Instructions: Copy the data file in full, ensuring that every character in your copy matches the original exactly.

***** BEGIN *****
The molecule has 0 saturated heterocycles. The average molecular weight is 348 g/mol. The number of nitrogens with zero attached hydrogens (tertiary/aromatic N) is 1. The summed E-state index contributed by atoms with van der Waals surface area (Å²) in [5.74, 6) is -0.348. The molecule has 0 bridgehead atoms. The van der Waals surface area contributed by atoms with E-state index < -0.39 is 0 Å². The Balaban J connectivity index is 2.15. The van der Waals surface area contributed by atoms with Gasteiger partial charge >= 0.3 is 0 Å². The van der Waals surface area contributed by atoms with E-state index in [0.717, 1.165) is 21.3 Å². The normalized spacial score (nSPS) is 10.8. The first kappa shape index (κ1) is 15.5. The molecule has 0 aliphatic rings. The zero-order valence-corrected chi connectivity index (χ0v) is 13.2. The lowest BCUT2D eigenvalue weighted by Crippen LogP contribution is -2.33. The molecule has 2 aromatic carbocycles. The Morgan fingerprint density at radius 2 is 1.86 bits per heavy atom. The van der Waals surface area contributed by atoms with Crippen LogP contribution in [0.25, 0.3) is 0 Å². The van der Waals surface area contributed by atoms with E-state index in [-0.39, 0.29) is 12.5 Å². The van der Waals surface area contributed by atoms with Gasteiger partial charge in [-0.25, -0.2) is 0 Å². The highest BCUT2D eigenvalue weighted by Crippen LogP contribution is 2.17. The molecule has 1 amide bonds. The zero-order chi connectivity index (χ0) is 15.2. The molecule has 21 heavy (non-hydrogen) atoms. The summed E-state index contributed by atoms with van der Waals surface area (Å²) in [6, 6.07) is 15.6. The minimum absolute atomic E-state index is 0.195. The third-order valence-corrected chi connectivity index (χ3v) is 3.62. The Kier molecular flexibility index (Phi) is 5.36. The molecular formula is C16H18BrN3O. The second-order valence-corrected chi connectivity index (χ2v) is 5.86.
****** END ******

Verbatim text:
The molecule has 0 saturated heterocycles. The average molecular weight is 348 g/mol. The number of nitrogens with zero attached hydrogens (tertiary/aromatic N) is 1. The summed E-state index contributed by atoms with van der Waals surface area (Å²) in [5.74, 6) is -0.348. The molecule has 0 bridgehead atoms. The van der Waals surface area contributed by atoms with E-state index < -0.39 is 0 Å². The Balaban J connectivity index is 2.15. The van der Waals surface area contributed by atoms with Gasteiger partial charge >= 0.3 is 0 Å². The van der Waals surface area contributed by atoms with E-state index in [0.717, 1.165) is 21.3 Å². The normalized spacial score (nSPS) is 10.8. The first kappa shape index (κ1) is 15.5. The molecule has 0 aliphatic rings. The zero-order valence-corrected chi connectivity index (χ0v) is 13.2. The lowest BCUT2D eigenvalue weighted by Crippen LogP contribution is -2.33. The molecule has 2 aromatic carbocycles. The Morgan fingerprint density at radius 2 is 1.86 bits per heavy atom. The van der Waals surface area contributed by atoms with Crippen LogP contribution in [0.25, 0.3) is 0 Å². The van der Waals surface area contributed by atoms with E-state index in [-0.39, 0.29) is 12.5 Å². The van der Waals surface area contributed by atoms with Gasteiger partial charge in [-0.25, -0.2) is 0 Å². The highest BCUT2D eigenvalue weighted by Crippen LogP contribution is 2.17. The molecule has 1 amide bonds. The zero-order chi connectivity index (χ0) is 15.2. The molecule has 21 heavy (non-hydrogen) atoms. The summed E-state index contributed by atoms with van der Waals surface area (Å²) in [6, 6.07) is 15.6. The minimum absolute atomic E-state index is 0.195. The third-order valence-corrected chi connectivity index (χ3v) is 3.62. The Kier molecular flexibility index (Phi) is 5.36. The molecular formula is C16H18BrN3O. The second-order valence-corrected chi connectivity index (χ2v) is 5.86.